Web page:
INTERCAMBIO: CUBA AUSTRALIA VIDEO EXCHANGE
A Conversation Between Two Trains
18 Apr - 5 May 2018
Opening Night | Thursday 19 Apr, 6pm–8pm
Curated by Dr. Damian Smith
Contemporary Art & Social Transformation (CAST)
School of Art, RMIT University
Centro de Arte Contemporáneo,Wifredo Lam, Havana, Cuba
Multicultural Arts Victoria
Instituto Superior de Arte, Havana Cuba
The Cuba Australia Video Exchange component of Intercambio, a five-year visual arts and research project developed by CAST, RMIT School of Art, and conducted between Australia and Cuba.
Susana Pilar Delhante Matienzo, Adriana Arronte Rodríguez, Diana Fonseca Quiñones, Mia Salsjö, Robyne Latham, Angela Tiatia, Naivy Peréz
Intercambio: Cuba Australia Video Exchange is a part of a five-year artist residency and exchange program between RMIT School of Art and the Wifredo Lam Centre for Contemporary Art, culminating in a presentation of Australian works at the 2019 Bienal de la Habana.
The Video Exchange focuses on the works of seven women artists from Cuba and Australia. The exhibition brings into focus shared concerns for artists in the geographical South, with particular emphasis on themes of identity and social participation.
Inspired by the strength and dynamism of artists making art with exceedingly limited means, the exhibition is a dialogue between female practitioners in Cuba and Australia.
The artists include Diana Fonseca Quiñones, Adriana Arronte Rodríguez, Susana Pilar Delhante Matienzo, and Naivy Peréz who have come together with Australian-based artists Mia Salsjö, Robyne Latham and Angela Tiatia.
One gallery, two countries, seven artists and many intersections.
An aesthetics of the everyday, or rather a deep consideration of activities that constitute the ambience of daily life, sits at the heart of the exhibition Intercambio: Cuba Australia Video Exchange. The exhibition brings into focus a range of art practices emanating from two notably contrasting countries – The Republic of Cuba and the Commonwealth of Australia. These are practices that emerge from a confluence of artistic, personal and communal life, from the deep processes of artistic reflection and the casual events of daily existence. They point to a variety of ways in which meanings and signifiers coalesce – through rituals, actions, celebrations, through witnessing and mourning and in the simple and not-so-simple acts of being and being in the world. Such gestures may take place in private or in public space, involving a single artist-performer or a multitude of participants. The included works make no apology for being anything other than what the viewer perceives. At times, they evoke a poetry that is emergent rather than apparent, while in other instances the gesticulation is plain to see. In contrast to much of contemporary art today, the spectacular as artistic strategy has been momentarily suspended.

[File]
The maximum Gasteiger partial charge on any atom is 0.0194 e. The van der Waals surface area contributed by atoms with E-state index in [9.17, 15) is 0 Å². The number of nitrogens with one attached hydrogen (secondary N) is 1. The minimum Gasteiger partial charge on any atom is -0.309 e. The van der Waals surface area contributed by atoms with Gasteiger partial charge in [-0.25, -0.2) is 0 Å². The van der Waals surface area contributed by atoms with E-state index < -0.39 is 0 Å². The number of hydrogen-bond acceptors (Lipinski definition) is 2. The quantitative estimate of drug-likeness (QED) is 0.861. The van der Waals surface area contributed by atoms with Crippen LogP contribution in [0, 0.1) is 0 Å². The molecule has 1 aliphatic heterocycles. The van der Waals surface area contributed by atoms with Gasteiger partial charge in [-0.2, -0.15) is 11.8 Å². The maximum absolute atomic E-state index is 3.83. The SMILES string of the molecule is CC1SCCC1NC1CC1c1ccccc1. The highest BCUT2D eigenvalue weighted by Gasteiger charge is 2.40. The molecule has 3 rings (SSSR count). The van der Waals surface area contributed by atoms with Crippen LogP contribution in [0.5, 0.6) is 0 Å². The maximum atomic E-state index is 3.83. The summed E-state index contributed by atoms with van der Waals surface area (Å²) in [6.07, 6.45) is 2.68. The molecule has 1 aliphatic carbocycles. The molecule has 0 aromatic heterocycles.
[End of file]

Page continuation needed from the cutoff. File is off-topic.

For Australian audiences, the range of screen-based works emanating from the Caribbean nation of Cuba may come as a surprise. In contrast to the clichés of Cuban life, the insights offered by this exhibition into a rich vein of video art – and especially those individuals whose practices reside in performance and action-based works – reveals the extent to which critically artistic discourse is very much a part of the island nation’s culture, especially so with its roots in the Cuban Revolution of 1953–1959 and the subsequent decades resisting the US-led Blockade.
As the home of the Bienal de la Habana, the so-named Bienal of the Third World, which was inaugurated in 1984 and which will reach its 13th iteration in 2019, the context for Cuban contemporary art is at once entirely localized and internationally informed. With the development of a partnership between the Bienal de la Habana and RMIT School of Art, which has blossomed now into a five-year research process with projects and residencies in each country, the opportunity to extend the dialogue between Cuban and Australian artists has given rise to this meeting of artistic practices.
Inspired from the outset by the strength and dynamism of young female artists working in Cuba today, including many who are making do with exceedingly limited means, the exhibition was envisaged as a dialogue between practitioners. A shared interest in issues pertaining to identity and ethnicity, to connection and universality, and to how especially those issues intersect with gender as a marker in society, forms the common thematic ground.
Hailing from Cuba - Diana Fonseca Quiñones, Adriana Arronte Rodríguez, Susana Pilar Delhante Matienzo, and Naivy Peréz have come together with Australian-based artists Mia Salsjö, Robyne Latham and Angela Tiatia. In the case of Diana Fonseca and Adriana Arronte, a residency in 2016 at RMIT School of Art in Melbourne provided an opportunity to develop new works and to consider relationships between the two localities. Mia Salsjö is a former Habana resident and has family connections in the two countries, and along with Robyne Latham and Angela Tiatia will present work in the 2019 Bienal de la Habana.